Garmin is attempting to give cyclists the best of both the cyclecomputer and smartphone worlds with the introduction of its Edge 810 ($499) and Edge 510 ($329) models. The new models build on the legacy of the well-liked and successful Edge 800 and 500 models, with a bold step into complete connectivity.
Stated simply, the 810 and 510 connect to a user's smartphone (iPhone or Android OS phones) via Bluetooth and a free, dedicated Garmin Connect Mobile app, and the smartphone, in turn, connects to the world via the cellular network. Connecting your on-the-road location and performance data (including heart rate and power output, if you have those options, and opt to show them) opens up a whole new range of features and possibilities.
Connectivity Features: LiveTrack and More
Let's start with the new connectivity features, and then get back to what's new in the computer hardware and software. First up is LiveTrack: "The LiveTrack feature allows cyclists’ friends and family to follow their races and training rides in real-time," states Garmin. "Invite followers using email or social media, so they can view live data on a Garmin Connect tracking page on a smartphone, desktop or tablet. Once they receive an email invite, they can click to follow and see cyclists’ stats like speed and distance, heart rate (optional), cadence and power (optional), and location on the map.... The Garmin-Sharp professional cycling team, for which we have been a title sponsor since 2008, will be using this LiveTrack feature during its training rides—giving team management and coaches a real-time look at their efforts."
Garmin 810 & 510 Wireless Data Transfers
The cyclecomputer-to-smartphone connection also enables wireless data transfers. For example, You may set your Garmin Edge 810 or Edge 510 to automatically upload your completed workout data to the Garmin Connect online training log service as soon as you finish a ride and stop your route. No need to connect to a PC. Conversely, you may also search workouts and courses stored online at Garmin Connect, and download them to your Garmin cyclecomputer for use on the road or trail.
In addition to uploads, downloads, and real-time tracking, you may also set up a real-time weather screen on the 810 and 510, which pulls its information from your smartphone connection. It will be handy to have temperature, wind speed and other real-time data on the handlebar.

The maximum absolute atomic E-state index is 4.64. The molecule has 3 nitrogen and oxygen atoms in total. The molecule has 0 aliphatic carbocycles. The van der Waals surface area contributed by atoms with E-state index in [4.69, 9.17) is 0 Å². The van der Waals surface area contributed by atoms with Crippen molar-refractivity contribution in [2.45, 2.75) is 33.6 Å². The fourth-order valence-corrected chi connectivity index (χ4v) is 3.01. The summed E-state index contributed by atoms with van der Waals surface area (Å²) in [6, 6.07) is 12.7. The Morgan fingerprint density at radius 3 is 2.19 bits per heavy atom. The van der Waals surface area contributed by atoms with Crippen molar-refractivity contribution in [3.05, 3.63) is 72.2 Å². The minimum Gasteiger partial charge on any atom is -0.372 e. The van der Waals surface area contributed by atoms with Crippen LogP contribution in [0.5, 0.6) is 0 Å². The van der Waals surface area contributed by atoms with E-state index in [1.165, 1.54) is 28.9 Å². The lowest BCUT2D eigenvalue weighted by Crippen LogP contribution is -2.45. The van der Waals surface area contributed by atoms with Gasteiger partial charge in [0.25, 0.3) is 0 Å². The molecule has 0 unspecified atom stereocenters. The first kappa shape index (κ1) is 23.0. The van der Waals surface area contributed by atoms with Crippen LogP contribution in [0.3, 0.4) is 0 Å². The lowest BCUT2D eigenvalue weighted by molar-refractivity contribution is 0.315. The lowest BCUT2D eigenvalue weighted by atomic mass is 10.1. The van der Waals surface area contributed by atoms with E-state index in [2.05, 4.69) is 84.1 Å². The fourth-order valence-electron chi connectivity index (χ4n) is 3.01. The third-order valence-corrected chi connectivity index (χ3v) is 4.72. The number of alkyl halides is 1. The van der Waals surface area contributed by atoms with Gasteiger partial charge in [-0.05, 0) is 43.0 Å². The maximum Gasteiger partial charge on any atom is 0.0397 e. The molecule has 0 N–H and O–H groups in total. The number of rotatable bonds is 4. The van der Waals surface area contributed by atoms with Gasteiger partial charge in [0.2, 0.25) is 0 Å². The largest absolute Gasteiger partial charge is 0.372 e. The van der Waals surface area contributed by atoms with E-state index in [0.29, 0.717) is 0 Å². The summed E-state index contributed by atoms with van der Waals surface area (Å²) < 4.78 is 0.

Garmin 810 & 510 Hardware
The outer dimensions and screen sizes of the Garmin 810 and the original 800 model are exactly the same, at 2.0 inches wide x 3.7 inches long, by 1 inch wide. The 510 sees more of a change, and is a little larger than the 500 at 2.0 inches wide x 3.4 inches long, by 0.9 inches wide.
The biggest differences between the 810 and the 510 are overall physical size and screen size; the 810's ability to accept an SD card with Garmin maps, and the Garmin Virtual Racer on the 810 (compete against other rides). The 810's mapping capability is impressive: you can put the entire Garmin North America map set, for example, including POIs and turn-by-turn directions, into the computer on an SD card. "The 810 is compatible with optional detailed street or TOPO maps including BirdsEye Satellite Imagery, so it can guide cyclists for touring, commuting or extended activities where they might need onboard maps and navigation," states Garmin.
I've used the Edge 800 extensively, and it has proven to be durable, waterproof, and I have to say, I'm still amazed at all of the data it easily captures, and at its mapping and navigation capability. The 810 and 510 are taking all of this to an even higher level with real-time connectivity that will add a lot of capability to share data, before, during, and after our rides.